Prosecutors are subject to extensive political control. In 2002, 23.8 percent of prosecutors surveyed reported facing internal pressure. In 2004, 200 prosecutors went on strike after 10 of their colleagues were removed from their posts and seven were transferred after criticizing the prosecutor general's decision to halt 90 corruption cases, seven of which involved former president Callejas. The Public Prosecutors' Association organized a 38-day hunger strike in April 2008 to protest Attorney General Rosa's interference in their professional activities. They claimed that senior officials in the Public Ministry pressured, threatened, and arbitrarily transferred several prosecutors while firing those with knowledge of high-profile corruption cases (see Anticorruption and Transparency).
Over the past 30 years, Honduras has undertaken several reforms to return state security forces to civilian control as part of its transition from military rule to democracy. By 1999, the government had created a new civilian police force, implemented a new Organic Police Law, created units for internal police accountability, and established CONADEH. The police force has nearly doubled from 7,500 officers in 2005 to nearly 14,000 in 2008. However, there is little focus on preventative policing or investigations, and the increased manpower has arguably done little to improve the security situation. In recent years, the infiltration of the police force by criminal networks has also become a cause for concern.
The National Committee of Interior Security (CONASIN) allows for civil society and interinstitutional participation in the development of policies and strategies for the national security apparatus. It consists of members of the judiciary, representatives of business and civil society groups, and CONADEH. However, in 2007 talks began to reform the role of CONASIN in the police force, with Zelaya claiming that the body negatively affected the efficiency of security operations and interfered with the executive branch's control over the police. The Organic Police Law was consequently reformed in 2008, stripping CONASIN of most of its functions and effectively reducing civilian oversight. The law also created a new investigative unit within the attorney general's office. National Human Rights Commissioner Ramón Custodio has protested the reforms and spoken out against the potential danger of concentrating control of the police and limiting civil society participation in state security.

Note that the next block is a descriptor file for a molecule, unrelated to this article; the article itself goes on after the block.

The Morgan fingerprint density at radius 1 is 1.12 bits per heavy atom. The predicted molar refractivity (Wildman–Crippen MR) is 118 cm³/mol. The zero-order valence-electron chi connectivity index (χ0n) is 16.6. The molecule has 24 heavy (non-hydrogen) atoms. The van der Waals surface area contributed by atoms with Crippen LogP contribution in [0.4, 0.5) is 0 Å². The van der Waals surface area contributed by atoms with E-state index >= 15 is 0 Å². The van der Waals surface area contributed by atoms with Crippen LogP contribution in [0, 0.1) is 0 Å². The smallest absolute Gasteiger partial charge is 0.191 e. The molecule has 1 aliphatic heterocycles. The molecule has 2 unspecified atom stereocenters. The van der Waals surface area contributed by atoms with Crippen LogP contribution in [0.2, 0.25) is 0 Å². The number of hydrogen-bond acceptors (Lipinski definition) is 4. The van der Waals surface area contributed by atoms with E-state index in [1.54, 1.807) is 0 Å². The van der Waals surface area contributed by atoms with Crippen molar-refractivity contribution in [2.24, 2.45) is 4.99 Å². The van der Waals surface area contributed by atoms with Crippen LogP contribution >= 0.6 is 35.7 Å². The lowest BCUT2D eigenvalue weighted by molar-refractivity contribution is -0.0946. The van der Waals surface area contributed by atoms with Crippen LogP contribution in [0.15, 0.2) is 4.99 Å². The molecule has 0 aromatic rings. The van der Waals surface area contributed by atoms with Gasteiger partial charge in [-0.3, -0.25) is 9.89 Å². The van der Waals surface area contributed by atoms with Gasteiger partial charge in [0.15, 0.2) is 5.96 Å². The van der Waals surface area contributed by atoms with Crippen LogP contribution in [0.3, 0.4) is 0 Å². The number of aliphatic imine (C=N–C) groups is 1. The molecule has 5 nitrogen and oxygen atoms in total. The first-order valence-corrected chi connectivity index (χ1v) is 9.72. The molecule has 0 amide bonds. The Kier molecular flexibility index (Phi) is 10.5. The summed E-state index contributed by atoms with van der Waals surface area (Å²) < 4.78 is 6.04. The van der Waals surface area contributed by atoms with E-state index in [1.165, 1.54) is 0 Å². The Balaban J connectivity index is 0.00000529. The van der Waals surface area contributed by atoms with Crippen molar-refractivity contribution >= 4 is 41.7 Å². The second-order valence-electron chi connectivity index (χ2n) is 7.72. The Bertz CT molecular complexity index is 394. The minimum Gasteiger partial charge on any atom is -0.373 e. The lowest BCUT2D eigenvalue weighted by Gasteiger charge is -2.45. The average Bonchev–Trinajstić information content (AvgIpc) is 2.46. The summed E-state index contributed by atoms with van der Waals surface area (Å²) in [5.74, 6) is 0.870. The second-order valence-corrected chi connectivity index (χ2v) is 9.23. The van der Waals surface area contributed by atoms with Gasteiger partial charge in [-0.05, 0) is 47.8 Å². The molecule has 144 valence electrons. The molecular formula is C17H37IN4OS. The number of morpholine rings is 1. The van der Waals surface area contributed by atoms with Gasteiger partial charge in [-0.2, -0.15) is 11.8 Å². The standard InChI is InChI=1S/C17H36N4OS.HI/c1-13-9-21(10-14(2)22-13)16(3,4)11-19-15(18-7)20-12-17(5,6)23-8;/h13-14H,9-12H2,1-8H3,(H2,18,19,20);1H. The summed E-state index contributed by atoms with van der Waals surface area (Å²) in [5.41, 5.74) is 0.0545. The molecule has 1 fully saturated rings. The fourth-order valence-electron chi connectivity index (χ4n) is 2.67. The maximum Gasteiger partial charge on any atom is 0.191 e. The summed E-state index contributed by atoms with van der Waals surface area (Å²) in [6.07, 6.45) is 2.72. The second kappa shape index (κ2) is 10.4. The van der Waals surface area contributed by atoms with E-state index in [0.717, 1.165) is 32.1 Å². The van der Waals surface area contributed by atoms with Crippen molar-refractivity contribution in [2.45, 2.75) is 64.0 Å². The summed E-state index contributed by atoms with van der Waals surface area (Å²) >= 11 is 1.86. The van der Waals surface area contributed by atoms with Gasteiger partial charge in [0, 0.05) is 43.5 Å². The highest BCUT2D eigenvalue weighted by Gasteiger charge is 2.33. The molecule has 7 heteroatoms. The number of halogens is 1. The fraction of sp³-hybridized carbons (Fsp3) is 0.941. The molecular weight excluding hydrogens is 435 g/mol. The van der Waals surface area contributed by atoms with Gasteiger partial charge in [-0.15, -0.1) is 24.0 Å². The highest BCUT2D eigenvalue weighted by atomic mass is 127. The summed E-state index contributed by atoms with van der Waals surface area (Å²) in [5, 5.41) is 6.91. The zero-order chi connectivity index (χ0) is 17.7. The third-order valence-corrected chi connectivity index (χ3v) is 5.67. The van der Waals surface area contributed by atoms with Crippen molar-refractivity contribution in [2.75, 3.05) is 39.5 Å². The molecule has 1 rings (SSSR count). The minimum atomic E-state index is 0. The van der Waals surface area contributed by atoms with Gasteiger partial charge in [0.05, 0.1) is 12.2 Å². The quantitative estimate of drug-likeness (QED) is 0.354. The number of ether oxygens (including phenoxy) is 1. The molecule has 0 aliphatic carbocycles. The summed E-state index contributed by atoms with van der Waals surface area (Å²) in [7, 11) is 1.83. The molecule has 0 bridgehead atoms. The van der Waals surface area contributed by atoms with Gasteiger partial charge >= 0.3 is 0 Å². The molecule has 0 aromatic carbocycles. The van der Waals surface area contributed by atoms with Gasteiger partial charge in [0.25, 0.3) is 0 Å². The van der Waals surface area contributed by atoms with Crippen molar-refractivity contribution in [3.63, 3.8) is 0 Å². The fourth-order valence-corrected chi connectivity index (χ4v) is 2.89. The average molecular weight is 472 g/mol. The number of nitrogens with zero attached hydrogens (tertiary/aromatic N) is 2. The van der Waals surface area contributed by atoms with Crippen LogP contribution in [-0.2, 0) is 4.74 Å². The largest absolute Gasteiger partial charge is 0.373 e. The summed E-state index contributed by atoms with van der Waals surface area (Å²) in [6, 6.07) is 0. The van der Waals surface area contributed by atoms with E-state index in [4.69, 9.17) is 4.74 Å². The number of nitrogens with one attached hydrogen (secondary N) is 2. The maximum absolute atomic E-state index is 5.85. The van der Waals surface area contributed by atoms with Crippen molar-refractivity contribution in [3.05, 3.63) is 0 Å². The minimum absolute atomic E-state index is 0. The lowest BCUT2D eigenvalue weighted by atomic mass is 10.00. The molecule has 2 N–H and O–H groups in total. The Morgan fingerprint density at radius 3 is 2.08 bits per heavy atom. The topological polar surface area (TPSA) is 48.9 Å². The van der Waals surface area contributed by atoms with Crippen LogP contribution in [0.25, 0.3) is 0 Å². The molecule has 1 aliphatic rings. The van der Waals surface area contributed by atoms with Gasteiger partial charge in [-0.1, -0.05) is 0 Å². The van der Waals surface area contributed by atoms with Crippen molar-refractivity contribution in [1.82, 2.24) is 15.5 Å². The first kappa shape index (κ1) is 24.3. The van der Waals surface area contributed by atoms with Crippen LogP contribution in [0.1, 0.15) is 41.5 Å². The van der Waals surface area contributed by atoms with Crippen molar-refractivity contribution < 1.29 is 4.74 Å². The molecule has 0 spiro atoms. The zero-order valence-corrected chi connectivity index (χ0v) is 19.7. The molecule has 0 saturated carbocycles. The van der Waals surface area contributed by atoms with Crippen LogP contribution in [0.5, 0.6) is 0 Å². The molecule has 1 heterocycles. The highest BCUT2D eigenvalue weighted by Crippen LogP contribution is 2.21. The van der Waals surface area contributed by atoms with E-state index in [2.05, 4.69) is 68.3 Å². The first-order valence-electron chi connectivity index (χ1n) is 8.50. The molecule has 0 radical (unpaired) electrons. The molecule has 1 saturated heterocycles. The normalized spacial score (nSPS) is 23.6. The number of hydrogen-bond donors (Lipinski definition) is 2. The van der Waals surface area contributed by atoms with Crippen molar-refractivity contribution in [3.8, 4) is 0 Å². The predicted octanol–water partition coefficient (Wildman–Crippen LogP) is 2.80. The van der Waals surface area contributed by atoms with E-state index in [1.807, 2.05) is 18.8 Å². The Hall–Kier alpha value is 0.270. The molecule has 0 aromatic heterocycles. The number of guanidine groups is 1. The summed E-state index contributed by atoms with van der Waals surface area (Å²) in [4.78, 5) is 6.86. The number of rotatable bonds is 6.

Impunity for human rights violations committed by the security forces remains a problem. In 1993, Honduran law was modified to allow military officials to be tried in civilian courts, but the military has continued to use its power to thwart the justice process. A 2007 UN mission noted that there were still 129 open cases involving forced disappearances committed between 1981 and 1989. It urged Honduras to fully investigate these cases, but the government has yet to do so. There have been some investigations into more recent alleged abuses. In 2008, four policemen were found guilty of killing two members of the Environmentalist Movement of Olancho in 2006. Nevertheless, three of these men escaped from prison shortly after being sentenced and have yet to be found.